Moving home: conceptual and policy implications of the housing-mobility nexus

1 Jul 2012

The Australian population is one of the most mobile in the world—with over 50 per cent of Australians changing their place of usual residence in the five-year period between 2001 and 2006 (ABS 2006). This essay teases out the links between housing and mobility and suggests there is potential to explore the new ‘mobility turn’ approach to better understand this relationship.

Social science research has explained the causes and consequences of mobility using various approaches.  These have ranged from the environmental determinism of Simmel and Wirth from the Chicago school of the 1930s (whereby mobility was linked with various pathologies e.g. loneliness or juvenile delinquency), through to behavioural and economic understandings (whereby mobility is understood to be a result of choice, compulsion or economic incentives).  A recent approach is described as the ‘mobility turn’.  In this approach, mobility is seen as a response to a social world which, through rapid technological advances, seems to be increasingly globalised, interconnected and mobile.  Each of these approaches have been used to consider the role of various aspects of housing (tenure, dwelling, neighbourhood etc.) in influencing mobility, though the advent of the ‘mobility turn’ creates a new opportunity to apply this new approach.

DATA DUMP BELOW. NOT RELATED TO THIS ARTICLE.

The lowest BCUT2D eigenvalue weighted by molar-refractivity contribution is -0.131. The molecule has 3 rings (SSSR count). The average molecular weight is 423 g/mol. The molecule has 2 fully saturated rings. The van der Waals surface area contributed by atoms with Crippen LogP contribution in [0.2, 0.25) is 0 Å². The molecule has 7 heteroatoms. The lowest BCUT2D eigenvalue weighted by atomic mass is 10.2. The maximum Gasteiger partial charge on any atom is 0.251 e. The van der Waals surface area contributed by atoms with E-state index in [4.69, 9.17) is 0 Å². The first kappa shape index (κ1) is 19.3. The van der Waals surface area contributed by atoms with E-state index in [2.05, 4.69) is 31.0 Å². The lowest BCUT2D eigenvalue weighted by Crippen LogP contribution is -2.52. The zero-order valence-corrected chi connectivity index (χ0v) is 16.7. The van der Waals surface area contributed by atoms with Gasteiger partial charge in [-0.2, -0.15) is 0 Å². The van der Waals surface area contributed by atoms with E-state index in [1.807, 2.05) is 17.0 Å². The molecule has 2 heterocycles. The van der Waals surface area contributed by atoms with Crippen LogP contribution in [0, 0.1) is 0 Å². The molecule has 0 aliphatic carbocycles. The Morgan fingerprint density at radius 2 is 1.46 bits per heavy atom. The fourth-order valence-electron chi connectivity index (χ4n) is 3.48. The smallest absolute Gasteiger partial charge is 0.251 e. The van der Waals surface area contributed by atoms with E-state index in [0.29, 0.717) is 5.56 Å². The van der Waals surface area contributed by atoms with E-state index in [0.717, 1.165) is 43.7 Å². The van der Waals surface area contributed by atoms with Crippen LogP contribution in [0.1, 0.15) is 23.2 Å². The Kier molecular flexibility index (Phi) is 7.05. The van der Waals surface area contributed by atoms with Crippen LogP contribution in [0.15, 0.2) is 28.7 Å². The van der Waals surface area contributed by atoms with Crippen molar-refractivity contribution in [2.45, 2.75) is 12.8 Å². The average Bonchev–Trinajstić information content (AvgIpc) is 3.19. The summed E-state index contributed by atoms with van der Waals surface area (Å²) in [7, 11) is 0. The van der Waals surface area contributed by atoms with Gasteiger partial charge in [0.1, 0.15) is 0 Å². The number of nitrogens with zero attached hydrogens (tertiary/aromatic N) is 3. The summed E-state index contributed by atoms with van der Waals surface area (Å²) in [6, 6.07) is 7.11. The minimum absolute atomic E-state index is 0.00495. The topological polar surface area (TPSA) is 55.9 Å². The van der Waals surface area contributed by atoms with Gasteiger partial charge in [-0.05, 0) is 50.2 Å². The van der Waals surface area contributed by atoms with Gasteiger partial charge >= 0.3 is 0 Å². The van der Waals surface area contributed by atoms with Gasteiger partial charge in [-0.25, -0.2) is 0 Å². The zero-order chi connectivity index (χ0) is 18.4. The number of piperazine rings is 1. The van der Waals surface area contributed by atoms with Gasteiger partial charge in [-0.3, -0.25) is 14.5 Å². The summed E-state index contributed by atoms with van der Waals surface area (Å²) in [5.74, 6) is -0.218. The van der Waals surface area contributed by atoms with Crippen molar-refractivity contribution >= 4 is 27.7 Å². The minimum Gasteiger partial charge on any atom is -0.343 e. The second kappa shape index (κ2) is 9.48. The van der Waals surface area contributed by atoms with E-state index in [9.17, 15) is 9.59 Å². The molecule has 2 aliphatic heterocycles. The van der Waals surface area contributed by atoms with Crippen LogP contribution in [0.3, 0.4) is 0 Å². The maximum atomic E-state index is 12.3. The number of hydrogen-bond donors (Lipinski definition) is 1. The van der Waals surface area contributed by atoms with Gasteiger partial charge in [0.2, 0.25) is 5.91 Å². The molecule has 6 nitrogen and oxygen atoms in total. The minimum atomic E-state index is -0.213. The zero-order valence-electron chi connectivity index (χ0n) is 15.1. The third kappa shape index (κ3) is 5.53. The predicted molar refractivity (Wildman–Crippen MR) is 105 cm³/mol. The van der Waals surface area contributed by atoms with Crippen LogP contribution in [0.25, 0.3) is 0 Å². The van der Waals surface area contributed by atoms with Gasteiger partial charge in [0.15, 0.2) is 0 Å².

In Australia, mobility is found to be linked to a range of factors, including demographic change and housing careers, taxation and housing assistance.  Mobility is also found to have significant consequences on concentrations of disadvantage.  Temporary mobility (e.g. that taken in mobile homes) is also raised as an emerging area of interest to policy-makers.

The author concludes by advocating for two conceptual shifts in how housing researchers and policy-makers approach the housing-mobility nexus.  The first is the need to adopt broader understandings of mobility that go beyond movements of persons to consider the emerging role of technology in facilitating ‘virtual’ movement. The second is that there is also the need to account for a politics of mobility (that goes beyond the politics around the right to move and also goes beyond simplistic ideological approaches that laud stasis or mobility), as this may be important in determining good policy outcomes. 

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